Beyonce and Jay-Z perform during their On the Run II tour at MetLife Stadium in East Rutherford, N.J. in August. They brought the same show to AT&T Stadium in Arlington on Tuesday, Sept. 11, 2018.

Beyonce and Jay-Z perform during their On the Run II tour at MetLife Stadium in East Rutherford, N.J. in August. They brought the same show to AT&T Stadium in Arlington on Tuesday, Sept. 11, 2018.

Kevin Mazur/Getty Images for Parkwood Entertainment

Jay-Z and Beyonce played to each other as much as they did to the audience on Tuesday night at AT&T Stadium in Arlington.

The heralded On the Run II tour was back after an extended break for #Beyday, Beyonce's birthday on Sept. 4, and the place was jumping. Literally. The floor vibrated as exuberant fans jumped up and down, most notably for "[N-word] in Paris," Jay's song with Kanye West, and the show-ending "Ape[expletive]."

The setlist made it so that the married couple could play out its relationship in real time. Of course, when the wife drops a diss album (Lemonade) and the husband responds with a mea culpa (4:44), the only logical conclusion is to do a joint makeup album (Everything is Love) and take that show on the road.

Dez Bryant popped up at last night's Beyoncé and Jay-Z concert at AT&T Stadium with ... Jerry Jones?

So, there they were: "The Gangster and The Queen." To screams and cheers, they appeared in matching white, holding hands, and performed a two-and-a-half-hour mashup concert. This is a show for any couple that feels as if it's them against the world. From the crowd's reaction, that's every person that ever was.

Here are a few takeaways.

  1. Jay-Z changed clothes more. Perhaps because it was easier --his was all jackets and hats and necklaces, hers was sparkles and fringe and thigh-high boots -- but it was noticeable. He changed three times before she changed into something more ... sparkly.
  2. Beyonce ran up the score. Though the first voice fans heard was hers, Jay-Z came out on fire with "Holy Grail." She was cool, mouthing the words along to his songs, but by "Drunk in Love," she saw his intensity and eclipsed it. Once the backup dancers showed up, it was a wrap. But the ebb and flow were mindfully orchestrated: It allowed him to climb to the heartbreak of "Soul Cry," to which he added a verse about their reconciliation.
  3. Visuals bridged the performance pieces. It was all for them. The audience Tuesday night didn't want or need a break. The short films of the two, who always seemed to be running, also included ones with family and a baptism. The films were filled with subtext but added unnecessary length to the show. But we did get to see daughter Blue Ivy, which is always a good thing.
  4. Hold up. (See what I did there?) That is, except for the video that played alongside Jay-Z's performance of "The Story of O.J." deep into the 2.5-hour show. It subdued the crowd with its in-your-face racial commentary. Things, suddenly, got very real.
  5. Well, they showed us. Perhaps. One of the keys to the success of Beyonce is that she performs as if she still has something to prove. That's in contrast to Jay-Z, who is reaping his reward for a career well-played. Especially when the fans rap for him. As he put it after the notes of "[N-word] in Paris" died down, "That [expletive] was beautiful."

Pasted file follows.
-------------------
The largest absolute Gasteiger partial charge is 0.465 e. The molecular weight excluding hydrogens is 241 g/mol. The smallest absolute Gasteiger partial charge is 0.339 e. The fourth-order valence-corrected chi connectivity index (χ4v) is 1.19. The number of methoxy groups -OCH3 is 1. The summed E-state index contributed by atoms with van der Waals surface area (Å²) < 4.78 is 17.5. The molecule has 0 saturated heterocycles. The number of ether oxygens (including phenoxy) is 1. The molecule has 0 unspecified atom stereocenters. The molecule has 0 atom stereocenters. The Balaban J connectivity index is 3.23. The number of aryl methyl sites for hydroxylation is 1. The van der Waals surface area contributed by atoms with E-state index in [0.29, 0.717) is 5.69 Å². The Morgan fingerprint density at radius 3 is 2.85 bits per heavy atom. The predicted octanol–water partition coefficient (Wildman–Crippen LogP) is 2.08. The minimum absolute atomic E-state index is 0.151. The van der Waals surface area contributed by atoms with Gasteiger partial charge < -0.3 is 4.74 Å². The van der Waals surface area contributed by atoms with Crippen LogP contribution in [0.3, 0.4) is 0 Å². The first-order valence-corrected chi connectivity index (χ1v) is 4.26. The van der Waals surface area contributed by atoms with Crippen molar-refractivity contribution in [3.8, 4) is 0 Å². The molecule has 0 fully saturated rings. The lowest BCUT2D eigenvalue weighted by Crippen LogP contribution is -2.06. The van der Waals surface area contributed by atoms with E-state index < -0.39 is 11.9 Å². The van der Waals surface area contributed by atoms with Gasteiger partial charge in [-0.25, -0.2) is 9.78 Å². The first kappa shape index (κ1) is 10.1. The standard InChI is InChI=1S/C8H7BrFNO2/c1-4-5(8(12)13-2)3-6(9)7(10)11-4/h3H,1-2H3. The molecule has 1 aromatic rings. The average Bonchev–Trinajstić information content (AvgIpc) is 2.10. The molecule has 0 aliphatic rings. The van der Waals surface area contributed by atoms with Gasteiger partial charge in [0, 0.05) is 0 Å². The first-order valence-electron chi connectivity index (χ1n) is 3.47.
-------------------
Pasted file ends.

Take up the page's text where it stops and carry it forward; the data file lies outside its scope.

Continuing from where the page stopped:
6. Openers are important. Also beautiful were openers Chloe x Halle and DJ Khaled, who got the crowd moving and handed out one of the Carters' scholarships to an Arlington Boys & Girls Club member. And, surprise, Dallas rapper Yella Beezy can officially say he opened for Beyonce and Jay-Z. The crowd perked up when he started in on his hit, "That's On Me." 

Curiously, there were only a few songs from Everything is Love, their most recent output: "Black Effect" and the closer. The presence of one was always felt, even when the other was on stage alone. And when they were together, sometimes you got a Beyonce deep cut such as "Ring the Alarm" sung over the beat from Jay-Z's "Heart of the City (Ain't No Love)." Or a merger, such as "I Care" and "4:44" at the same time.

The show was filled with distractions beyond the main attractions. The dancers and the band sometimes inhabited a scaffolding-like, cubed structure and sometimes strutted the dual runways that were at times lit up like one at an airport. The front stage sometimes would be elevated and moved over the heads of the crowd in the pit. This was a spectacle, complete with real flames that could be felt in the seats.

But it was also a celebration of love the hard and famous way. The mashups of songs showed how hard it can be to merge two superstar songs, much less superstar lives.

From the opening words on the screen of "Love Is Universal" to the closing words of "Endless. Love," the Carters took fans along for the ride of their still-in-progress relationship.

Judging by fan response, though, if they ever break up, the fans are going with Beyonce and her heart-rending "Resentment."

Updated at noon, Sept. 12, 2018, to include other show elements.

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